How the best leaders win the cooperation of others (part 3)

Most likely you know what you want other people to do. You want such things as a person showing up for an appointment when they agreed to do so. You want your colleagues to listen to you without interruption. You want a full day’s work for a full day’s pay. You want your friends to pay their full share on an outing. And the list goes on and on.

The strange thing is that less than 10% of people actually ask for what they want. Somehow, they figure that all those other people out there will just magically understand what is wanted and give them what is wanted without having to ask for it.

Sorry! That’s not how life works. The winners, the champions, the peak performers in life and work know they have to A-S-K to G-E-T.

Two issues ago in my Tuesday Tip, I told you there is a three-step process for getting the full and willing cooperation of others.

  1. You must know what they need.
  2. You must give them what they need.
  3. You must ask for what you need.

In the previous two issues I outlined how to do steps 1 and 2. Today I’ll finish with the third step, asking for what you need.

The good news is if you ask in the right way, you’ll get a lot more yeses from people and a lot more cooperation. I suggest you follow these guidelines.

► 1. Be direct.

Don’t hint. When you announce a staff meeting for 8:00 a.m. and people show up late, don’t say, “It sure would be nice if we could start on time.

I was beginning to wonder whether I had written the wrong time on my calendar.” That’s not asking. That’s hinting and begging, neither of which earn the respect of your staff.

Don’t demand. Don’t say, “You’re going to have to show up on time from now on. I’m sick of waiting around for you.” This approach produces defensiveness.

Instead, simply be direct. A direct request would be, “Will you please be here at 8:00 a.m. sharp for our meeting on Tuesday?” It’s clear; it’s respectful, and it doesn’t demean the other person. When you ask a direct question and get a direct yes response, follow-through increases about tenfold.

That was Missy Bailey’s experience. Coming from the Finance Department of the Target Corporation, she wanted to make sure that my two-day Journey-to-the-Extraordinary experience would be a great investment of her time and money. She wanted to learn the skills that would make a big and immediate impact on her life and career. And that’s what she got.

Missy wrote,

“Just 90 minutes after leaving the Journey, I had a chance to use my newly acquired skills! I learned how to be an ‘actor’ instead of a ‘reactor.’ I asked for what I wanted and got it. Wow! These skills really work! Thanks for sharing your gifts. You made a huge difference in my life.”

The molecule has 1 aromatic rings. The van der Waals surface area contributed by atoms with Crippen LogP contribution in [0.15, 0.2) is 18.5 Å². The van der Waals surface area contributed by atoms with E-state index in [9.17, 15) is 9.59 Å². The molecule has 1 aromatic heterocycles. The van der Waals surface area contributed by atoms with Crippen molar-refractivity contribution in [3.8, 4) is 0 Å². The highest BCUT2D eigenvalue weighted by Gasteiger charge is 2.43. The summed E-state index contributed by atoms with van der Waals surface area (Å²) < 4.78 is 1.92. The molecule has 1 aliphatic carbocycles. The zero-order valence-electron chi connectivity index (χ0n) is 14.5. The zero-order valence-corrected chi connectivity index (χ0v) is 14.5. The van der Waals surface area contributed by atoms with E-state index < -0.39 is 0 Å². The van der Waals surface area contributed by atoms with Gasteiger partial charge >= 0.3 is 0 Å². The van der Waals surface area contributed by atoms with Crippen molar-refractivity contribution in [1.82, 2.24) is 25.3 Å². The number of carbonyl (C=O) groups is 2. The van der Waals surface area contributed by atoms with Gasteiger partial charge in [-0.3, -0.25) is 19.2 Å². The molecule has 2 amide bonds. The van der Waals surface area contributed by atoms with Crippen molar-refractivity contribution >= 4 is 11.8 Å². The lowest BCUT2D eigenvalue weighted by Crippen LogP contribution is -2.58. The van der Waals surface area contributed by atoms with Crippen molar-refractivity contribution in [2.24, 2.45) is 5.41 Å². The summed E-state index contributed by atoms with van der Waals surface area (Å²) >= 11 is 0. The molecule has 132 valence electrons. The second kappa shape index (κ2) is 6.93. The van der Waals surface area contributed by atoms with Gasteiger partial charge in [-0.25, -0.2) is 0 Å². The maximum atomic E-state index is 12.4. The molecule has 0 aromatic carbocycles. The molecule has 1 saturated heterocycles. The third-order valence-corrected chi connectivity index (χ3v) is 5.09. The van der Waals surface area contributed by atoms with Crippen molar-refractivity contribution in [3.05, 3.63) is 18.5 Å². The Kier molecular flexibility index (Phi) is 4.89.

I invite you to join my virtual Journey-to-the-Extraordinary experience on October 3-4, 2024. For more information or to register now with our SUPER EARLY-BIRD SAVINGS,

► 2. Be specific.

The more specific you are about the behavior you want, the more likely you are to get it

For example, if you ask an associate to give you a certain report by the end of the week, what in the world does that mean, exactly? Nothing. On the other hand, if you ask, “Will you please hand the XYZ report to me at 2:00 p.m. on Friday,” there’s no room for misunderstanding.

► 3. Be positive.

When you ask the other person to do something, expect them to say “yes.” As strange as it may sound, people sense your state of mind. If you think, “They’re going to say ‘no’ … I just know how difficult they always are … or … This isn’t going to work,” they probably will say “no.” But if you approach someone with confidence and optimism, you’ll be delightfully surprised at how much more cooperation you’ll receive.

By the way, this isn’t some kind of magical thinking. This guideline is backed up by years of sales training and research. Highly trained, highly effective, professional salespeople know that the mindset they have when they ask the prospect for the sale will have a huge impact on the number of “yes” responses they receive.

So ask, expecting to get a “yes” in return.

► 4. Be respectful.

If you’re a leader, you have every right to tell people what to do. But that is seldom the most effective approach.

After people have gone through the teenage years and turned into adults, at least age wise, they want to be asked rather than told what to do. It feels more respectful, more adult like. It’s a subtle shift in your wording, but it makes a difference in how much willing cooperation you receive from others.

► 5. Be polite.

In most cultures, people have been taught to respond more favorably when they hear the words “please” and “thank you.” So don’t forget to show the utmost respect — in your tone of voice and the words you choose.

► 6. Be firm.

Don’t apologize. If you preface your request with such comments as, “I know you’re really busy … I hate to bother you … and … I hope you don’t mind, but,” the other person may feel like, “That’s right. So leave me alone.”

The more you apologize for asking, the more unreasonable your request may sound. Just ask, but ask firmly.